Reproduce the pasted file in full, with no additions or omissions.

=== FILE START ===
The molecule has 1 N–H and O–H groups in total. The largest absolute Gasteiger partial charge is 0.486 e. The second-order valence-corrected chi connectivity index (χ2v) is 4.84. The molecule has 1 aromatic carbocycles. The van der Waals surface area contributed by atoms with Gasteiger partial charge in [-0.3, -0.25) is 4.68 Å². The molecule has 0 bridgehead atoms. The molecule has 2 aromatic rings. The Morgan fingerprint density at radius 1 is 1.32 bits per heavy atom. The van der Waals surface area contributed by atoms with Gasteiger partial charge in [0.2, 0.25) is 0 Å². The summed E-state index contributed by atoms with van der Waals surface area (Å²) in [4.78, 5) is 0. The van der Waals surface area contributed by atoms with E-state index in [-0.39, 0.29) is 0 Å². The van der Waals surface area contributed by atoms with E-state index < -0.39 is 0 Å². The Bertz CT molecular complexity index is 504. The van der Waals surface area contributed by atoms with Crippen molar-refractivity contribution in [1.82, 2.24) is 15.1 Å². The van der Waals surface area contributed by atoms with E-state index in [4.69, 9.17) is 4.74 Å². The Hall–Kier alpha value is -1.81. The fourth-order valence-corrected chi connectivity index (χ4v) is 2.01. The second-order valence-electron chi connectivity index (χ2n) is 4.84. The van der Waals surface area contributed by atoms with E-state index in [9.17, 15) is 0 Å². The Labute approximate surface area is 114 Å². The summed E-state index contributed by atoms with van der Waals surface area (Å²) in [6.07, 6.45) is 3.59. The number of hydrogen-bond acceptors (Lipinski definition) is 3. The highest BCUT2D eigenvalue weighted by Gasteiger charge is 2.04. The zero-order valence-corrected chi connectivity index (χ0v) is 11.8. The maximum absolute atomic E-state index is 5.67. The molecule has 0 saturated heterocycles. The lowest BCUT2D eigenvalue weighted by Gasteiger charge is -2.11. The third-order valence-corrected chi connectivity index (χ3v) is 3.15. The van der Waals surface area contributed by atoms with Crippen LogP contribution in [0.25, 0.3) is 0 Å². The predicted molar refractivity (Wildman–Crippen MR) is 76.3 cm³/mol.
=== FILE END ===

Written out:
The molecule has 1 N–H and O–H groups in total. The largest absolute Gasteiger partial charge is 0.486 e. The second-order valence-corrected chi connectivity index (χ2v) is 4.84. The molecule has 1 aromatic carbocycles. The van der Waals surface area contributed by atoms with Gasteiger partial charge in [-0.3, -0.25) is 4.68 Å². The molecule has 0 bridgehead atoms. The molecule has 2 aromatic rings. The Morgan fingerprint density at radius 1 is 1.32 bits per heavy atom. The van der Waals surface area contributed by atoms with Gasteiger partial charge in [0.2, 0.25) is 0 Å². The summed E-state index contributed by atoms with van der Waals surface area (Å²) in [4.78, 5) is 0. The van der Waals surface area contributed by atoms with E-state index in [-0.39, 0.29) is 0 Å². The van der Waals surface area contributed by atoms with E-state index < -0.39 is 0 Å². The Bertz CT molecular complexity index is 504. The van der Waals surface area contributed by atoms with Crippen molar-refractivity contribution in [1.82, 2.24) is 15.1 Å². The van der Waals surface area contributed by atoms with E-state index in [4.69, 9.17) is 4.74 Å². The Hall–Kier alpha value is -1.81. The fourth-order valence-corrected chi connectivity index (χ4v) is 2.01. The second-order valence-electron chi connectivity index (χ2n) is 4.84. The van der Waals surface area contributed by atoms with E-state index in [9.17, 15) is 0 Å². The Labute approximate surface area is 114 Å². The summed E-state index contributed by atoms with van der Waals surface area (Å²) in [6.07, 6.45) is 3.59. The number of hydrogen-bond acceptors (Lipinski definition) is 3. The highest BCUT2D eigenvalue weighted by Gasteiger charge is 2.04. The zero-order valence-corrected chi connectivity index (χ0v) is 11.8. The maximum absolute atomic E-state index is 5.67. The molecule has 0 saturated heterocycles. The lowest BCUT2D eigenvalue weighted by Gasteiger charge is -2.11. The third-order valence-corrected chi connectivity index (χ3v) is 3.15. The van der Waals surface area contributed by atoms with Crippen LogP contribution in [0.25, 0.3) is 0 Å². The predicted molar refractivity (Wildman–Crippen MR) is 76.3 cm³/mol.